Only GBP 50 billion more borrowing has been needed over the last twelve months, the Budget reveals. I picked that heavily glossed over statistic up from the FT. It’s the wrong kind of inflation, claim the FT’s commentators, echoing British Rail’s ”It’s the wrong kind of snow”, which was once used as an excuse for late trains in winter.
Inflation could at one time be relied on to boost government revenues, in the days when it was rising demand that drove prices higher. Demand is flat on its back. People are burdened with higher and higher taxes, petrol, energy costs and utility bills. Monopolistic suppliers of all kinds ram up prices rather than permit falling profits in the face of falling demand.
But GBP 50 billion?!!! Inflation is still only 5%. GBP 50 billion is near 10% of government spending, and there has been economic growth according to the figures given. Banks are back in profit, if we believe them, where once they were reporting terrifying losses.
No. I see another explanation for this sudden surge in government borrowing. The amount of government borrowing was already far higher than was being admitted to in April 2010. Revenues had fallen from over GBP 600 billion in 2008 to under GBP 500 billion in 2009. Brown and Darling were adamant that their targeted borrowing figure of GBP 175 billion was going to be stuck to in 2010, and they hoped for a bounce as the recession ended, to keep them on track.
But the recession didn’t end. It continued right up to the election and their true revenues were (probably) coming in at around GBP 440 billion by Budget day. They got over this by claiming that their spending had also fallen by GBP 60 billion at December 2009, the same amount their revenues were down by, enabling their borrowing target to be ”hit”. I picked this out of the 2009 December Treasury Spending Outturn Report at the time.
Osborne signaled that he realised the books were being cooked but decided not to spill the beans, merely saying cryptically that Brown had announced a GBP 60 billion drop in spending. How could Osborne have exposed the real reason for Brown’s machinations, without sending fragile confidence crashing, making his own task much harder after the election he hoped to win, or even making it less likely he would win?
Brown brought over cash from Britain’s US Treasuries account to the tune of GBP 60 billion to balance the books, part of the GBP 200 billion he had had issued as gilts, and salted away for a rainy day. With this fund as political ballast, Brown imagined that the election was in the bag, and another five years of managing the UK economy would be his. But the dire state of the government’s finances exceeded even his most pessimistic imaginings.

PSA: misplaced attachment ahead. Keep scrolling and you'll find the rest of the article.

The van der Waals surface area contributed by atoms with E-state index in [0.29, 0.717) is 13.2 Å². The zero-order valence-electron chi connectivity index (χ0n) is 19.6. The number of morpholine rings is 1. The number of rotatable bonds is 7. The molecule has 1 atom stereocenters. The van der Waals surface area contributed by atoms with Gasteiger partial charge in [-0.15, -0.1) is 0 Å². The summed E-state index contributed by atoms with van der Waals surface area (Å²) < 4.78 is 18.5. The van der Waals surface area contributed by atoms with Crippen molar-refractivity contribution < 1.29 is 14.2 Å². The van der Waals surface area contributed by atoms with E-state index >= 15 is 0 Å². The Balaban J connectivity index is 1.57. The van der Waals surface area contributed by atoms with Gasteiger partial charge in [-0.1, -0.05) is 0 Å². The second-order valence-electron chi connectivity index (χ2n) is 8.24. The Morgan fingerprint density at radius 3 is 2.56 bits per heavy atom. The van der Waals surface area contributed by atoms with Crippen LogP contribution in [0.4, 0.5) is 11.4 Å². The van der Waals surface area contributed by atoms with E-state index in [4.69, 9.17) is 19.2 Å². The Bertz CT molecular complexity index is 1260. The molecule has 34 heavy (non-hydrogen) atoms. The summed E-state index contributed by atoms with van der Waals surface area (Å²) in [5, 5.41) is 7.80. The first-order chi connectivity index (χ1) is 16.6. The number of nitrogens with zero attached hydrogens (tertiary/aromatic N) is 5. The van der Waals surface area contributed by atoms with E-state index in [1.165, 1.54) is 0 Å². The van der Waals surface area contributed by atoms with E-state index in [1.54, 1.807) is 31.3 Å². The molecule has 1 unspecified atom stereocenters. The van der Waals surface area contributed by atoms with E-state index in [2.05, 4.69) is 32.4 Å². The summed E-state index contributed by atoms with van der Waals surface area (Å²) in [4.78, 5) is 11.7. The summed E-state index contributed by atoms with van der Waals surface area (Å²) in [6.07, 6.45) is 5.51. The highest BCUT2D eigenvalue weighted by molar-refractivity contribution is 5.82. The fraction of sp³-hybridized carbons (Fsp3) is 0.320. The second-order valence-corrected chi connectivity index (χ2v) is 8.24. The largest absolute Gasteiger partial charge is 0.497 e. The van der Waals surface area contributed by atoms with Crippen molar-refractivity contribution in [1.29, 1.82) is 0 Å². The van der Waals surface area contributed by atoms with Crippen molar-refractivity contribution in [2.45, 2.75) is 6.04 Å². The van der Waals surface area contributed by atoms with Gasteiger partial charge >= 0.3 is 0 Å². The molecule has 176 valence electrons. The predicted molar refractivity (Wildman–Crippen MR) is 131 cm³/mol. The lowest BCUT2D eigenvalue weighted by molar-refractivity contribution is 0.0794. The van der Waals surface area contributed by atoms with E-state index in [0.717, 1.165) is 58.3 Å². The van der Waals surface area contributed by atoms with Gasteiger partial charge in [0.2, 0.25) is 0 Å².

Once in ”power”, Osborne said nothing more about it. But over time unless the economy recovered, the loss of revenue would become permanent, and Osborne would, at some point, have to somehow admit that, in fact, revenues were GBP 50 lower than hoped for. He chose Budget Day 2011 to do so, when confidence in commodities, stock markets and the OWG’s ability to keep the world’s economy barelling ahead, is high.
He just needed an excuse. The wrong kind of inflation. In 2009/2010 confidence was much more fragile than it is in 2011.
The fact is that British government revenues are down by about 25% since 2008. Borrowing is near to GBP 200 billion a year, funding spending of GBP 650 billion a year. Brown’s face was saved, and markets kept from panicking – for now. The future looks bleak, but while the QE pours out of America to fatten all asset markets, and the Japanese, Chinese and Arabs are bullied into continuing to fund America’s vast debts, the wheels have not fallen off yet. The criminality and dishonesty of the ruling elite is not over yet.
John Redwood –
Those points are important because our public deficit was larger even than theirs (Greece and Portugal), as a proportion of national income, when the big deficit reduction programme started.
That’s the truth, but no one said that at the time.
I praise my right hon. Friend the Chancellor for seeing that his single, central task, day in, day out, month in, month out, year in, year out-indeed, the five-year burden for all of us in the House-is to get that deficit down before it kills our public finances and our economy.
And that, John, is exactly the purpose of the central bankers, to ensure we can’t pay off our debts. That way we are in their power.
If we try to move away from the United Nation’s Agenda 21, we get our lending costs jacked up to 7%, same as Greece and Portugal. It’s not just a case of paying down our debts. We have to fight free of United Nations oil and other wars, and maintain our independence from all their political programmes. The UN is the enemy of peace and prosperity, and David Cameron is signing our country away as fast as he can.
UPDATE – Redwood’s latest spending reductions for Britain’s budget –
Good list, John. But you will have to throw out David Cameron